But the project was also broader than that. One of Slobodian’s great insights is that the neoliberal program was not simply a move in the distributional fight, but rather about establishing a social order in which distribution was not a political question at all. For money and markets to be the central organizing principle of society, they have to appear natural—beyond the reach of politics.

NDPP

The Rigging of the World Economy by Central Bankers [MUST WATCH]

https://youtu.be/5DpuhSeVzn0

"Naomi Prins, journalist and author of Collusion: How Central Bankers Rigged the World,' talks to journalist Chris Hedges about how central bankers 'overstepped their traditional mandates by directing the flow of epic sums of fabricated money without any checks and balances."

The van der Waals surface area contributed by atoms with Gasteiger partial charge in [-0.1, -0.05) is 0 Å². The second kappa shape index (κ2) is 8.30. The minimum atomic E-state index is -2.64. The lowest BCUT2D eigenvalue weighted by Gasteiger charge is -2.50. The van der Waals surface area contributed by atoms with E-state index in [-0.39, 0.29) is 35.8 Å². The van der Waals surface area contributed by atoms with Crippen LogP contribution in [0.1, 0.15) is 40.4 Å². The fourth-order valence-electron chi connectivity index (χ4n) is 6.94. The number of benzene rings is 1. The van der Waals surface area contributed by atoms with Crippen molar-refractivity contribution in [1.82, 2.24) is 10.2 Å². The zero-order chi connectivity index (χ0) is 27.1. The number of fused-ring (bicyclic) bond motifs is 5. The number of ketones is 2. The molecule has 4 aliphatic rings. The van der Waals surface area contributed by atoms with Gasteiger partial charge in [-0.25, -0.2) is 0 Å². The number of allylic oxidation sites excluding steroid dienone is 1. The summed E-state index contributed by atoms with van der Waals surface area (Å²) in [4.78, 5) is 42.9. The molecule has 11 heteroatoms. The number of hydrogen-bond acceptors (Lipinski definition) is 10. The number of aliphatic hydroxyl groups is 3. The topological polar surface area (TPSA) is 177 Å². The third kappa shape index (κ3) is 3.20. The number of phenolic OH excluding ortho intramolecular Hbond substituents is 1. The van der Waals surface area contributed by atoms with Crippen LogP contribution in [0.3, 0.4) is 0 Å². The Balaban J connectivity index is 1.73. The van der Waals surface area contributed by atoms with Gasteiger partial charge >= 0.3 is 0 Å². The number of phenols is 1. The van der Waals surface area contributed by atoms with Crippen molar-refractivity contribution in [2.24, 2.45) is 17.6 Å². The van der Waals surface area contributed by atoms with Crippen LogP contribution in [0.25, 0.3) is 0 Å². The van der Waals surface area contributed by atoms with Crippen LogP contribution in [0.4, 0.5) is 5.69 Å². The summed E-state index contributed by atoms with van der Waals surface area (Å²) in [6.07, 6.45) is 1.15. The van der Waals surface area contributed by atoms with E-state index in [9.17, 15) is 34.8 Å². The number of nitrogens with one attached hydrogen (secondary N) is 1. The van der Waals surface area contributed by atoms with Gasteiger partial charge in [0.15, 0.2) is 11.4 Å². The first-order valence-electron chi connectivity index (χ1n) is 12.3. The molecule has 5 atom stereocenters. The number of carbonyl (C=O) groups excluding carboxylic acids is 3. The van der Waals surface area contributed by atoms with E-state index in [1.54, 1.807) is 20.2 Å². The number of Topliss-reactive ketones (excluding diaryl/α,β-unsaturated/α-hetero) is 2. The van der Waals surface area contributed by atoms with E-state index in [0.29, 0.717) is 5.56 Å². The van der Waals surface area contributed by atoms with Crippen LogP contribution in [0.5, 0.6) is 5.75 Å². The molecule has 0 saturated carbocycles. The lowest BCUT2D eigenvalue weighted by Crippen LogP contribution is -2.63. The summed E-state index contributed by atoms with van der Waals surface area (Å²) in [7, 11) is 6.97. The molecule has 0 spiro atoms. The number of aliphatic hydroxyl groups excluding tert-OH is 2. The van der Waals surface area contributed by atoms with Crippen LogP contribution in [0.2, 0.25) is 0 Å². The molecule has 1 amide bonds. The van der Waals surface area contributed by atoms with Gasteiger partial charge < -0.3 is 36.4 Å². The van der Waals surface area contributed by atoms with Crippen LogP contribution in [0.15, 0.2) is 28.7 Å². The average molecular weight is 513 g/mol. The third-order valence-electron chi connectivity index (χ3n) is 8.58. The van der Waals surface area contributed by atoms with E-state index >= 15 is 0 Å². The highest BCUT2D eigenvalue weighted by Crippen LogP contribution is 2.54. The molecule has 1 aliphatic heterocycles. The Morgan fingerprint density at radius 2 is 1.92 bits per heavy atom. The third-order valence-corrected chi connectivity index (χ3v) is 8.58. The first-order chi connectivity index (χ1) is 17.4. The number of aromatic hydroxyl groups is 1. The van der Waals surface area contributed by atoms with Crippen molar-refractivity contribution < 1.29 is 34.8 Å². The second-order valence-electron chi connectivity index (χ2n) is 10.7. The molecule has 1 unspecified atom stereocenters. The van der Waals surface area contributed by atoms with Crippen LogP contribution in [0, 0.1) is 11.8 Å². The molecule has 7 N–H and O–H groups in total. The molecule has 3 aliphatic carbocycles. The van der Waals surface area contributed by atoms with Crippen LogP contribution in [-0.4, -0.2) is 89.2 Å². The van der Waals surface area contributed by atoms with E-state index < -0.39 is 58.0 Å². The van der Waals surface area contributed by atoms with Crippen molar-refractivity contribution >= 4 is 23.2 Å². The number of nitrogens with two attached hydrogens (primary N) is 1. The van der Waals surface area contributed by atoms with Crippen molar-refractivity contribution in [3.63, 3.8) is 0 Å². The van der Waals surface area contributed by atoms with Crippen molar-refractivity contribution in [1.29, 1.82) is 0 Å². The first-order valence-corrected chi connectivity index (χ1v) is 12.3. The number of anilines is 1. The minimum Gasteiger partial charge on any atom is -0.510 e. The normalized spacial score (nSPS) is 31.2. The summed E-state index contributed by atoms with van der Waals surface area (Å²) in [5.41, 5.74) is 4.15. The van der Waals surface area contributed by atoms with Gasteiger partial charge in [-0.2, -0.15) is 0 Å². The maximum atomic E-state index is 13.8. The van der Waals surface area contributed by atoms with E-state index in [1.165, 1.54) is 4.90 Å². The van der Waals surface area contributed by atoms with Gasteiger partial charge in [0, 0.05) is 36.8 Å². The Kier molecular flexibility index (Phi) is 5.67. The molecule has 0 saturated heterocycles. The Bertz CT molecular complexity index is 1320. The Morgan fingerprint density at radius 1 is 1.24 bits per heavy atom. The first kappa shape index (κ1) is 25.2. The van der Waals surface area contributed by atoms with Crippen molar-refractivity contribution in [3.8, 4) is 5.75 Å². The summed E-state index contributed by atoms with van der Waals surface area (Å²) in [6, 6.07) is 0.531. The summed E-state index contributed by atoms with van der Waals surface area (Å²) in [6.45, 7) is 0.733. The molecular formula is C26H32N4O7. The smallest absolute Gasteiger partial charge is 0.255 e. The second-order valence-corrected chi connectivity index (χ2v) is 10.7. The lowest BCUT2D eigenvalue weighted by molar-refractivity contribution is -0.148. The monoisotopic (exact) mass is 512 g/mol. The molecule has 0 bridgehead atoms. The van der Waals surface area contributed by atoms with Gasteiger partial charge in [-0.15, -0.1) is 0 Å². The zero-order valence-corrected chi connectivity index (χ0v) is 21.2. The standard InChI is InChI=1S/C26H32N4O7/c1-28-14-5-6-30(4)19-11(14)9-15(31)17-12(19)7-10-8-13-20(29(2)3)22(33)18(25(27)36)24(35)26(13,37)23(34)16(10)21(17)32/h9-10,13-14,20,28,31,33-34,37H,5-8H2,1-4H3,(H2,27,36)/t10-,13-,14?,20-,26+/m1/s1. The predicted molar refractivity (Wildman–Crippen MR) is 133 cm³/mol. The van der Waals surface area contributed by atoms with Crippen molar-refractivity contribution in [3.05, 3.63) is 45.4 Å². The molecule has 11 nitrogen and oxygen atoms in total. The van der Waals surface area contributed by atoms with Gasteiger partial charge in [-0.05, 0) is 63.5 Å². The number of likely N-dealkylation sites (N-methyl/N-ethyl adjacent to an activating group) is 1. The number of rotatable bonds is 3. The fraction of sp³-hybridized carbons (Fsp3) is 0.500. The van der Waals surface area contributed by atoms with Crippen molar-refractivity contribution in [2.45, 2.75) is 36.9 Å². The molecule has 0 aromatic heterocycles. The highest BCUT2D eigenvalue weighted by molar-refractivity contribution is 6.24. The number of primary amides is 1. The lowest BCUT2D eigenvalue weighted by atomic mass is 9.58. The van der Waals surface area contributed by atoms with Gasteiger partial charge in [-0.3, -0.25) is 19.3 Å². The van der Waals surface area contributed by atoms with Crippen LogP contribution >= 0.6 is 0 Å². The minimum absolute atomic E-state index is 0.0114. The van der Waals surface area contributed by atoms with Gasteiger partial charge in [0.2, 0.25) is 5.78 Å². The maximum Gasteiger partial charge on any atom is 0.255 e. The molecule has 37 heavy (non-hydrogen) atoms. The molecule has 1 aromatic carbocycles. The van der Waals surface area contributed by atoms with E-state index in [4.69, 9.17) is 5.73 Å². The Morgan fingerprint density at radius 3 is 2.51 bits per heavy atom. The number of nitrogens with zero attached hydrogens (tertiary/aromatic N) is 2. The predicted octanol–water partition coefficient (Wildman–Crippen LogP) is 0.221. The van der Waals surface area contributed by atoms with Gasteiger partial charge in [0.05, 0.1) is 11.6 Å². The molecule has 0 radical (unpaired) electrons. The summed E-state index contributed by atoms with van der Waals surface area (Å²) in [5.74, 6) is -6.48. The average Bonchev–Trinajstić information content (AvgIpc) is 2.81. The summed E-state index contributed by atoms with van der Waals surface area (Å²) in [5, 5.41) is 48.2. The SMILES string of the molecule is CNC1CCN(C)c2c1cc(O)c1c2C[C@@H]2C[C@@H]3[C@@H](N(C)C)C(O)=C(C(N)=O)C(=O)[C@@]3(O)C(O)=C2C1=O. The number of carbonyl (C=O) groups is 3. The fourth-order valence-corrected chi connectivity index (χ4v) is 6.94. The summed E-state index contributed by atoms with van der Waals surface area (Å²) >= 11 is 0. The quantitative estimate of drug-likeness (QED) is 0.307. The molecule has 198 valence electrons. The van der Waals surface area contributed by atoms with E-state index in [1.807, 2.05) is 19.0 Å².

Like taking candy from a baby...

NDPP

Project Censored: Giants: The Global Power Elite (and podcast)

https://projectcensored.org/peter-phillips-returns/

"Peter Phillips returns to the Project Censored Show, this time as a guest, to discuss his new book, Giants: The Global Power Elite. The product of years of research, Giants identifies the members of the 'transnational capitalist class,' which includes the institutions and individuals that control trillions of dollars of the world's wealth and wield the political power that these riches confer."

NDPP

Dr Richard Wolff: Socialism in America (and vid)

https://www.youtube.com/watch?v=TXNrVaJJfHA

An introduction...